And That Happened: Monday's Scores and Highlights

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Heyward Homer.jpgBraves 16, Cubs 5: Yeah, I saw
it
. Right before it happened I even berated Chipper Jones for
scoring from third because it screwed up Heyward’s inevitable debut
at-bat grand slam. A few seconds later: bammo.

By the way, everyone seems to want to go with “J-Hey” as a nickname. I
suppose there’s no stopping that train, but before it reaches full
speed, allow me to offer “Heymaker.” Someone
suggested that one to me yesterday
and I like it better than the
first-initial/beginning of last name construct that has become so very
tired. And besides, “J-Hey” is a Willie Mays reference, and while
hyperbole may be the order of the day with Jason Heyward, he’s never
going to have the glove or the speed to be a Willie Mays comp.  Let’s
push this more in a Dave Winfield/pre-coke Dave Parker direction. Just
seems more appropriate.

Cardinals 11, Reds 6: Keep an eye on this Pujols kid because he might be pretty good some day (4-5, 3 RBI, 2 HR).  And it’s cute how Pujols credited working with Mark McGwire in the postgame interviews too. That’s like Mozart thanking Salieri for helping him finish The Magic Flute.

Pirates 11, Dodgers 5: Garrett Jones may not have that Pujols kid’s promise, but he hit two bombs yesterday too. One of them was an absolute blast: 450+ feet out of the park and into the Allegheny River on a bounce. Not to take anything away from Jones, but it’s possible that Vicente Padilla didn’t have his best stuff yesterday: He gave up seven runs and six hits in 4.1 innings. According to a friend of mine who was at the game, at least one of his pitches was that crazy quasi-eephus pitch thing he throws. I’ve seen him do it on TV before, but only when he’s struggling and knows he doesn’t have anything.

White Sox 6, Indians 0: Mark Buehrle pitched fast (game time: 2:24), threw blanks (7 IP, 3 H, 0 ER) and may have made the defensive play of the year already, kicking a batted ball to the first base line and flipping it back between his legs to Konerko who barehanded it at first to nail Lou Marson at first. You can read about it and watch video of it here. Just sick. Sick for different reasons: Indians’ starter Jake Westbrook had four wild pitches.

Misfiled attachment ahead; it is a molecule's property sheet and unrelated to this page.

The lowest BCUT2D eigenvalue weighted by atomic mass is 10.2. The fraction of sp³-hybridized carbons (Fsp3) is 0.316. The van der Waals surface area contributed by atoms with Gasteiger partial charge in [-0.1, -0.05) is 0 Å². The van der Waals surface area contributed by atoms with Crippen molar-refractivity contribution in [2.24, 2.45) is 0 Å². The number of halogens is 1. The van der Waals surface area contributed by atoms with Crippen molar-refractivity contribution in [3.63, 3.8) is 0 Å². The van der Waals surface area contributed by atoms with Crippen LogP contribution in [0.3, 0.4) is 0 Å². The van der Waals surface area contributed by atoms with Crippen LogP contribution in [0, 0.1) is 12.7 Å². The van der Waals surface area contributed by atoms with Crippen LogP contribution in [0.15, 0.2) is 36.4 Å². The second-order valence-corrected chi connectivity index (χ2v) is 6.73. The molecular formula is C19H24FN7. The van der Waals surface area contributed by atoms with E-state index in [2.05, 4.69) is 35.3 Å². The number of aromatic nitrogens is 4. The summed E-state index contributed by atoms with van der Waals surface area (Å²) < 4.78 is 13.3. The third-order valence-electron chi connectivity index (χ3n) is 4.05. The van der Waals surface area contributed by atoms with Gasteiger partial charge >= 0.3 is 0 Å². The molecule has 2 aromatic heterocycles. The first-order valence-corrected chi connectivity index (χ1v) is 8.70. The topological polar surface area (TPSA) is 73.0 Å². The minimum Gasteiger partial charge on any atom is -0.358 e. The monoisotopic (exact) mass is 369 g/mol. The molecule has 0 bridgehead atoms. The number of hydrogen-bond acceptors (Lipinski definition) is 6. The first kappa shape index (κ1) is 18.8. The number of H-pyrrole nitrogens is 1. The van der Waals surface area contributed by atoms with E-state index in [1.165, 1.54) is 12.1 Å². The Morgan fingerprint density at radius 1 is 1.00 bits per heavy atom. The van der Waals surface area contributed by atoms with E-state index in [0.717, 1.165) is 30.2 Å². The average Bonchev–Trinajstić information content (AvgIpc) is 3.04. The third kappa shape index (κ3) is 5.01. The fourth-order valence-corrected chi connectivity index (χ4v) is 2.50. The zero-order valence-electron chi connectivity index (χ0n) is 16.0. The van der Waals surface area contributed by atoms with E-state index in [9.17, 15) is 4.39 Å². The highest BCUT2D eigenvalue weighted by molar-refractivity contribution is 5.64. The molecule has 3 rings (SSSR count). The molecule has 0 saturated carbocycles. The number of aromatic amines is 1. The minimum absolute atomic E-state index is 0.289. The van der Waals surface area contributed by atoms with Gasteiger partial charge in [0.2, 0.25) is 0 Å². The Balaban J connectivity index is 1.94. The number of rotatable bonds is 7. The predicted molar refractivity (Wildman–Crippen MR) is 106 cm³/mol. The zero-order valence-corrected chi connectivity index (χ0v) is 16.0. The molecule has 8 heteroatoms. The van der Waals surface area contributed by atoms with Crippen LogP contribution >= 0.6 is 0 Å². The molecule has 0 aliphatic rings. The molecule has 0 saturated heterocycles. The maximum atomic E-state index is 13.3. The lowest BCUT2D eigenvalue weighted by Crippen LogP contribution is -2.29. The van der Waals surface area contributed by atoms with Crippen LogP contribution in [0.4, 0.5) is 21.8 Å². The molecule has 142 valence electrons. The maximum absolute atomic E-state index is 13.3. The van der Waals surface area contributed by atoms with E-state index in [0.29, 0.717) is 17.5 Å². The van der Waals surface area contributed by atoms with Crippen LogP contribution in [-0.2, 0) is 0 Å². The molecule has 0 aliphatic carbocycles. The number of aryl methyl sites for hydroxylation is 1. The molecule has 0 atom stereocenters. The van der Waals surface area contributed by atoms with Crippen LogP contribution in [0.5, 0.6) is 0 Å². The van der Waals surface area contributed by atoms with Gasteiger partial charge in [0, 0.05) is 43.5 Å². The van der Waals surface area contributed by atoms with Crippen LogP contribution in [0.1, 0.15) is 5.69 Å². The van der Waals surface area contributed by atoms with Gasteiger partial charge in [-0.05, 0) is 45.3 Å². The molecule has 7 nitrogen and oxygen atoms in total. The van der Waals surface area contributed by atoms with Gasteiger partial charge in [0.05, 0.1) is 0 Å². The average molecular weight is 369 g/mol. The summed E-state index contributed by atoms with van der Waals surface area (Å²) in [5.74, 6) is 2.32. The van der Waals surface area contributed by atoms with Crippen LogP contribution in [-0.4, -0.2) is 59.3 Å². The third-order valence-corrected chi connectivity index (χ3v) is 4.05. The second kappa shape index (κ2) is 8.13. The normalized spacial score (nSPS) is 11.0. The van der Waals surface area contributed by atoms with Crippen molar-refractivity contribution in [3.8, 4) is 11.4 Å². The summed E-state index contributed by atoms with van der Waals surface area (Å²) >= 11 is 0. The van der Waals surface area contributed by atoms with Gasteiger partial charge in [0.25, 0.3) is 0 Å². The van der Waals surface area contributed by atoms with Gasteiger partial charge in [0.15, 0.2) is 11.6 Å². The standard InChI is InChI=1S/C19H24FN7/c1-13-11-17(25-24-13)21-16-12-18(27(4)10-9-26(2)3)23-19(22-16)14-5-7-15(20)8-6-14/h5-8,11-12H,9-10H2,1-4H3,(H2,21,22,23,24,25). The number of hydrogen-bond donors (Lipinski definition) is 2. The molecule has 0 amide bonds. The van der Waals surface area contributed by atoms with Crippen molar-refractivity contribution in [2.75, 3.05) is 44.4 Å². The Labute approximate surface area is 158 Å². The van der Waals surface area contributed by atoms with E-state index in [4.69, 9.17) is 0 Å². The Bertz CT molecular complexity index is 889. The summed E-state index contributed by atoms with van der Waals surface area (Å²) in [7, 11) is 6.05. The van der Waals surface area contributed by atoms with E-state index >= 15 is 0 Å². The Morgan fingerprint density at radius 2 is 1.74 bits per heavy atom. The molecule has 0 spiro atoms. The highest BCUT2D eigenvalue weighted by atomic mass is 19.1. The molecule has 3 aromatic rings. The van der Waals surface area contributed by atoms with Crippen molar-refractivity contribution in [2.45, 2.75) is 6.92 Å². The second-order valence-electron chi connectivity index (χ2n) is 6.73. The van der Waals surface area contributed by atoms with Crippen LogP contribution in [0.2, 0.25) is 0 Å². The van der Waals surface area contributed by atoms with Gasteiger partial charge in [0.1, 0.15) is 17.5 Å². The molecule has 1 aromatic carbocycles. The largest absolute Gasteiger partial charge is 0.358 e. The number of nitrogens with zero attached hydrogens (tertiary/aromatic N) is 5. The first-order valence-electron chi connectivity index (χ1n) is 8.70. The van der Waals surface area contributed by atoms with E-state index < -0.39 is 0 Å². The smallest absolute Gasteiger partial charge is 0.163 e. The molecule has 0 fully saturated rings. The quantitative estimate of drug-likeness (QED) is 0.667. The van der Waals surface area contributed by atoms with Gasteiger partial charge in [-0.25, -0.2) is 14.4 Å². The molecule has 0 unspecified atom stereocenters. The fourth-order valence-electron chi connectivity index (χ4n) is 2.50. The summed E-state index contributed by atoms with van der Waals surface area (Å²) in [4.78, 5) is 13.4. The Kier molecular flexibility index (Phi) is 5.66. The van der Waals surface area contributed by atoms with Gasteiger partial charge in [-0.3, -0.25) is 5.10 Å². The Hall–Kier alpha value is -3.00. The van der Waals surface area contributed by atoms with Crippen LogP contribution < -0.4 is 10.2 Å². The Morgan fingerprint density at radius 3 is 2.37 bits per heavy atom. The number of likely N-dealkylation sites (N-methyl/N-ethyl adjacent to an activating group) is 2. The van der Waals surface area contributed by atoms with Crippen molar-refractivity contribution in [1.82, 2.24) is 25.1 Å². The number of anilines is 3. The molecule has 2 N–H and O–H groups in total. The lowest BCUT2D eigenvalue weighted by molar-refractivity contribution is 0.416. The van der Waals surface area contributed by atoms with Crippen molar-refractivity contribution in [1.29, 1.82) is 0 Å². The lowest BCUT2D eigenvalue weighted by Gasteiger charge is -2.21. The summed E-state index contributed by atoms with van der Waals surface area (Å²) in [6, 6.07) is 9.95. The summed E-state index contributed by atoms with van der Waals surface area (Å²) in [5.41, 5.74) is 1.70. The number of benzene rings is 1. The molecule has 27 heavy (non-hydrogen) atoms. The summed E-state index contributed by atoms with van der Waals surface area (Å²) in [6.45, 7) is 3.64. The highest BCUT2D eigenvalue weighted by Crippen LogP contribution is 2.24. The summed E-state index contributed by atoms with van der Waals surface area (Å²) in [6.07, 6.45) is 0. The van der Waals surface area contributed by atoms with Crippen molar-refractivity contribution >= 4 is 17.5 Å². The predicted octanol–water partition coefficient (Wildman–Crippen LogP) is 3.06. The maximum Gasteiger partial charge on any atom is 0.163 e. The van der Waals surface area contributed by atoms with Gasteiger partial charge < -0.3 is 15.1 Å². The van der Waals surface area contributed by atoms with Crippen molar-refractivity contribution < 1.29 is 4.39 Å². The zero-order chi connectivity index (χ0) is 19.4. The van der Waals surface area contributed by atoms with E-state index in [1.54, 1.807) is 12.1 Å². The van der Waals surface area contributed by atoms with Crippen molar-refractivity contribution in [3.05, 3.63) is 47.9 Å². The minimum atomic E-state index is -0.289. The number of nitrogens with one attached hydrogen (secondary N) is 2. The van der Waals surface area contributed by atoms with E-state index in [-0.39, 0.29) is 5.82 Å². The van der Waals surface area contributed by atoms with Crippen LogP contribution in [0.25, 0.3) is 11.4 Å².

Phillies 11, Nationals 1: Nice day for the imports: Roy Halladay begins his march to what I’m betting is a Cy Young Award (7 IP, 6 H, 1 ER, 9K). Placido Polanco hit a grand slam and drove in six. Charlie Manuel was late meeting with reporters after the game because he had to take ten minutes out to explain to Halladay what run support was and that it does not make him any less of a pitcher that he did not have to win the game via a shutout.

Rangers 5, Blue Jays 4: Shaun Marcum had a no hitter into the seventh inning. Gleeman and I were chatting online and debating whether we should put a “Marcum has a no-hitter in progress” post up.  We decided against it. We figured, fine, if he made it through the seventh, do it, but 6.1 innings didn’t seem quite enough.  A second later Marcum walked Josh Hamilton, gave up a single to Vlad Guerrero and then a homer to Nelson Cruz that tied things up, so we’re glad we didn’t post anything. And for what it’s worth, Marcum remained the pitcher of record through the Jays’ half of the eighth and left the game with a lead, but Jason Frasor blew it in the ninth. Query: is it more depressing to lose like that on Opening Day or to get drilled 11-1, Phillies-Nats style?

Mets 7, Marlins 1: I wasn’t crazy about the Mets’ lineup, but they won so I should shut up.  Nah, just kidding. I’m not shutting up. Mike Jacobs went 0 for 4 in the cleanup spot with a couple of strikeouts. It worked out because Josh Johnson didn’t have spit and Gary Matthews, Jr. hit well down on the other side of Bay (2-3, BB), but this is going to bite them sooner or later.